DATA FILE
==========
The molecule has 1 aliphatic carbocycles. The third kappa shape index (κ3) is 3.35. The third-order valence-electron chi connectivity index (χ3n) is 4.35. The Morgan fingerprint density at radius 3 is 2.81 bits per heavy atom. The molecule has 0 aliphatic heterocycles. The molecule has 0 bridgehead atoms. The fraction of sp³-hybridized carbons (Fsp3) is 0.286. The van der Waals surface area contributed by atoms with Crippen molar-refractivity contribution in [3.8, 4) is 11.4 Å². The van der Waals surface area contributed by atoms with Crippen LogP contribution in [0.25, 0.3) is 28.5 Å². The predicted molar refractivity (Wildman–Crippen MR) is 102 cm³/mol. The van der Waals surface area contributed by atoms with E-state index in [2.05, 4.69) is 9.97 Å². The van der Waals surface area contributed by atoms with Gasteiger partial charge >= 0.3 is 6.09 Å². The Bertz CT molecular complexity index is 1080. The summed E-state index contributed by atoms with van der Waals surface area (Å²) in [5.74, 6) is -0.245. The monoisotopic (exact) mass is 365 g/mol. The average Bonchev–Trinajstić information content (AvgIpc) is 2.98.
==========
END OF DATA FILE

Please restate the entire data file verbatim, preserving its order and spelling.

The molecule has 1 aliphatic carbocycles. The third kappa shape index (κ3) is 3.35. The third-order valence-electron chi connectivity index (χ3n) is 4.35. The Morgan fingerprint density at radius 3 is 2.81 bits per heavy atom. The molecule has 0 aliphatic heterocycles. The molecule has 0 bridgehead atoms. The fraction of sp³-hybridized carbons (Fsp3) is 0.286. The van der Waals surface area contributed by atoms with Crippen molar-refractivity contribution in [3.8, 4) is 11.4 Å². The van der Waals surface area contributed by atoms with Crippen LogP contribution in [0.25, 0.3) is 28.5 Å². The predicted molar refractivity (Wildman–Crippen MR) is 102 cm³/mol. The van der Waals surface area contributed by atoms with E-state index in [2.05, 4.69) is 9.97 Å². The van der Waals surface area contributed by atoms with Gasteiger partial charge >= 0.3 is 6.09 Å². The Bertz CT molecular complexity index is 1080. The summed E-state index contributed by atoms with van der Waals surface area (Å²) in [5.74, 6) is -0.245. The monoisotopic (exact) mass is 365 g/mol. The average Bonchev–Trinajstić information content (AvgIpc) is 2.98.